Max glanced back at Meave over his shoulder, as if waiting for her acquiescence to him sharing yet another meal with them that day. “Just cheese on my part, please,” she said softly. She couldn’t keep considering him an interloper. Not where the children were concerned, at any rate. His was the familiar face, not hers. Despite what others considered an uncanny cloning of Fi’s features on her face, the children knew she wasn’t their mother. They knew her for the stranger she was. “I’m sure you know what Izza and Petes favorite toppings are,” she added.
“Same as yours, it seems, Mrs. Brody,” Max said, his deep voice warm and slightly amused. His mouth curved up at one corner, in a gentle, unexpected grin.
Warning bells went off in Meave’s brain. Fi had written to her about how dangerous Max Wheelock’s smile was. She simply hadn’t thought that any man who appealed to her sister would affect her the same way.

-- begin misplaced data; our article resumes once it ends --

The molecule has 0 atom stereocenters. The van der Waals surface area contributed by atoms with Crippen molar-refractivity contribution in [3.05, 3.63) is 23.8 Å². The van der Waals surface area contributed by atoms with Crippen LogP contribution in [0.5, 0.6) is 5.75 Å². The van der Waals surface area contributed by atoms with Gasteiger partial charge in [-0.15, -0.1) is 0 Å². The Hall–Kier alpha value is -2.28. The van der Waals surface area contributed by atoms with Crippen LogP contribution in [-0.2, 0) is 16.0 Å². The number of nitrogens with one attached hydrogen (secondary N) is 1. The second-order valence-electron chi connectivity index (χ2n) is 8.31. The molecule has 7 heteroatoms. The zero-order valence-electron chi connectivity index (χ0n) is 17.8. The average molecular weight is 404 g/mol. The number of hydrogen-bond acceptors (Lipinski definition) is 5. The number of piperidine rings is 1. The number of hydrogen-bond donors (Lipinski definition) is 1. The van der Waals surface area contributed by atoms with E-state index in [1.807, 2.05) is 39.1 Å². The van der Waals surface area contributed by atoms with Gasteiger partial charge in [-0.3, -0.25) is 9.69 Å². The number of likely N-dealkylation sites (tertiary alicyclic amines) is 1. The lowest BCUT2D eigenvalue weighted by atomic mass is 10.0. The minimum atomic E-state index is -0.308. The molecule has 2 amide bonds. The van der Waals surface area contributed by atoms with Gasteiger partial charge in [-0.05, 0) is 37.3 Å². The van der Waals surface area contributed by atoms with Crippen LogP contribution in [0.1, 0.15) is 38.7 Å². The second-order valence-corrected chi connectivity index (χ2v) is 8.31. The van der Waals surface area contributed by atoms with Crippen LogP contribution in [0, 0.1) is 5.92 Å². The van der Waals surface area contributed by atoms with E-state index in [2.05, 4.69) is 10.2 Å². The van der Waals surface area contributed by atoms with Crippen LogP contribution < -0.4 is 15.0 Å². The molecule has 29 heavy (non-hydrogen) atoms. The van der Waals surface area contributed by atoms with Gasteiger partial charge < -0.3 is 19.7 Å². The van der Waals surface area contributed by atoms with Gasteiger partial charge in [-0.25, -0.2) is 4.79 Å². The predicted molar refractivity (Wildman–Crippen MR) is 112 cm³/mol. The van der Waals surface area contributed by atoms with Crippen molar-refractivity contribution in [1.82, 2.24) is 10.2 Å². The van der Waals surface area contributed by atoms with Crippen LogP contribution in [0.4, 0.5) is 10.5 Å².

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What makes your featured book a must-read?
Actually, although the story itself has nothing in common with real life, the title does. Because my aunt had moved from Ohio to Yonkers, NY when she married, every other year my mother forced us all to visit her sister. When that sister had children of her own, they were younger than some of us and they got confused. They heard us calling my mother “Mommy” but they knew she was their aunt. So, my oldest cousin began calling her “Auntie Mommy” and when those cousins grew up and had their own kids and husbands, they all called her Auntie Mommy as well, as did their spouses when they married! It simply sounded like a great romantic comedy title to me, though I changed the spelling to Mommie so it had the same ending as Auntie. So why is this a “must-read”? Well, I suppose just because my mother would like you to enjoy it!
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BETH HENDERSON spent a dozen years writing and rewriting the same three books during the 1980s but all those rewrites paid off via a romance spinning career now 30+ years long. Romantic-comedy and historical romantic adventure are her forte, but the story that took the longest to tell – nearly 30 years, because it was nothing like her other stories – is still the one featuring the hero she’d run away with if he crooked his finger her way. Yeah, she’s given her heart to Paul Montgomery of SUPERSTAR.